Kazakhstan Oil and Gas Report Q4 2009
Feb 09. OfficialWire
The latest Kazakhstan Oil & Gas Report forecasts that the country will account for 4.66% of Central and Eastern European (CEE) regional oil demand by 2013, while providing 16.36% of supply.
CEE regional oil use of 4.65mn barrels per day (b/d) in 2001 rose to 5.41mn b/d in 2008. It should average 5.15mn b/d in 2009 and then rise to around 5.63mn b/d by 2013. Regional oil production was 8.83mn b/d in 2001, and in 2008 averaged 12.91mn b/d. It is set to rise to 14.37mn b/d by 2013. Oil exports are growing steadily, because demand growth is lagging the pace of supply expansion. In 2001, the region was exporting an average 4.18mn b/d. This total had risen to 7.51mn b/d in 2008 and is forecast to reach 8.74mn b/d by 2013.
In terms of natural gas, the region in 2008 consumed 592.7bn cubic metres (bcm), with demand of 663.4bcm targeted for 2013, representing 12.3% growth. Production of 754.6bcm in 2008 should reach 906.1cm in 2013, which implies net exports rising from 161.9bcm in 2008 to 242.7bcm by the end of the period. Kazakhstan’s share of gas consumption in 2008 was 3.64%, while its share of production is put at 5.47%. By 2013, its share of demand is forecast to be 4.59%, with the country accounting for 8.28% of supply.
For 2009 as a whole, we are now assuming an average OPEC basket price of US$55.00 per barrel (bbl), a 41.5% decline year-on-year (y-o-y). This represents an upgrade from the US$52 forecast we have stuck with during the past three quarters. Our OPEC basket assumption delivers likely Brent, WTI, Urals and Dubai prices of US$56.30, US$57.50, US$55.60 and US$55.60/bbl respectively. For 2010, we expect to see a recovery to US$60.00/bbl for the OPEC price (up from our previous forecast of US$58), gaining further ground to US$65.00 in 2011 and to US$70.00/bbl in 2012. Our post-2010 forecasts are unchanged and we are continuing to use a long-term price assumption of US$70.00 for 2013-2018.
In 2009, the report is now assuming a global average gasoline price of US$62.12/bbl, with the fuel having peaked in June. The overall y-o-y fall in 2009 gasoline prices is put at 40.0%. The gasoil forecast is for an average price of US$68.62/bbl, assuming a monthly high of US$92.49/bbl in December. The fullyear outturn represents a 43.4% fall from the 2008 level. The annual jet price level for 2009 is forecast to be US$65.17/bbl. This compares with US$124.95/bbl in 2008. The 2009 average naphtha price is put at US$49.06/bbl, down 43.9% from the previous year’s level.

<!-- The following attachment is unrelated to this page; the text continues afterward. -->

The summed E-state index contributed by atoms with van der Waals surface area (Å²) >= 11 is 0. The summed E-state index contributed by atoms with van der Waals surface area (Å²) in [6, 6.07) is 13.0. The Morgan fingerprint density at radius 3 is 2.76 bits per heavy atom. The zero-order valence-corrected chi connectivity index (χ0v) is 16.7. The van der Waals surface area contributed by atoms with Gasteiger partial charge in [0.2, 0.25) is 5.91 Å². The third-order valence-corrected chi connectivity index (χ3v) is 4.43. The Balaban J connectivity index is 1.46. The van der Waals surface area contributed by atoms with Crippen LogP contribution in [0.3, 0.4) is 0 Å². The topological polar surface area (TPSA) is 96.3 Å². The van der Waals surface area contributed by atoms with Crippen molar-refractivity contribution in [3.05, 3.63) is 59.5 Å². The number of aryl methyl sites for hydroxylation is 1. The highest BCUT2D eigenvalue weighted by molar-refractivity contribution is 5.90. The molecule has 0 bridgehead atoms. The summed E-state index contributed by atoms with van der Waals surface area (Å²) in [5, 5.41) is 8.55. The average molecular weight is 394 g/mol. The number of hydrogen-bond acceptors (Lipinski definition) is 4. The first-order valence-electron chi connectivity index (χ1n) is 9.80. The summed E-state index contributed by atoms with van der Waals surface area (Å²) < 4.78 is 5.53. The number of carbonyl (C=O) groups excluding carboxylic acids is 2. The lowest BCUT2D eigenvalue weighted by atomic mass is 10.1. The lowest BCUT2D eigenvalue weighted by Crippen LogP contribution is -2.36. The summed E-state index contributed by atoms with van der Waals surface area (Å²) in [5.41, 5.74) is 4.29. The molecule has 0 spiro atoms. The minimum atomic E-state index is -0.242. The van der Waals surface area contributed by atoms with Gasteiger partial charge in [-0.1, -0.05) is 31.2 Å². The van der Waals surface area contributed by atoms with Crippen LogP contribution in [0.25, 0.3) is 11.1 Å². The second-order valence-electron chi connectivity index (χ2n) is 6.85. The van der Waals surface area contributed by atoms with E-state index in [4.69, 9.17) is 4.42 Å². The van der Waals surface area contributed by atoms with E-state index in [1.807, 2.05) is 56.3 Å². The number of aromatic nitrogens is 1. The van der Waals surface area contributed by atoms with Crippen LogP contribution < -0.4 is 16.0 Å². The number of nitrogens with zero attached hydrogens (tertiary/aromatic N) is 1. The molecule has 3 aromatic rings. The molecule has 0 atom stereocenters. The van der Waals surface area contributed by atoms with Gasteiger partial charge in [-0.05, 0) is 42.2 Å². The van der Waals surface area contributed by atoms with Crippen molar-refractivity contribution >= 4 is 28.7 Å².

Kazakhstan’s real GDP is now forecast to contract by 1.9% in 2009, compared with growth of 3.0% in 2008. We are assuming 2.4% growth in 2010, 5.5% in 2011, followed by 6.6% in 2012 and 6.7% in 2013. Consumption growth, beyond the likely weakness of 2009, should keep pace with the growing economy, but is unlikely to have much negative impact on export potential. We are forecasting domestic oil demand reaching 263,000b/d by 2013. State-owned KazMunaiGaz (KMG) accounts for more than 10% of oil production and participates in joint venture (JV) projects with international oil companies (IOCs), which should deliver rapid volume growth after the Karachaganak field builds up to full output in excess of 200,000b/d. Expansion of the Tengiz field and activation of the offshore Kashagan project should push Kazakh production towards 2.35mn b/d by 2013. This implies that oil exports should rise from an estimated 1.33mn b/d in 2008 to 2.09mn b/d by the end of the forecast period.
Between 2008 and 2018, we are forecasting an increase in Kazakh oil and gas liquids production of 48.4%, with volumes reaching a peak of 2.6mn b/d in 2014, before falling to 2.3mn b/d by the end of the 10-year forecast period. Oil consumption between 2008 and 2018 is set to increase by 48.9%, with growth slowing to an assumed 5.0% per annum towards the end of the period and the country using 335,000b/d by 2018. Gas production should rise from 2008 level of 30bcm to 95bcm by 2018. Gas demand rising 80.8% provides export potential increasing to 56bcm. Details of the 10-year forecasts can be found in the appendix to this report.
Kazakhstan still occupies first place in the updated Upstream Business Environment rating, having remained just ahead of neighbour Azerbaijan. Its oil and gas production growth outlook, asset immaturity, high reserves to production ratios (RPR) and competitive landscape work in the country’s favour, but are undermined by a relatively unappealing risk environment. The country is just above the mid-point of the league table in the updated Downstream Business Environment rating, although there are a few particularly high scores and progress further up the rankings from sixth place seems possible. The low level of retail site intensity represents a strong suit, along with region-leading oil demand growth prospects. Azerbaijan is just a point ahead of it in the regional rankings, and there is therefore some chance of Kazakhstan moving ahead over the medium term.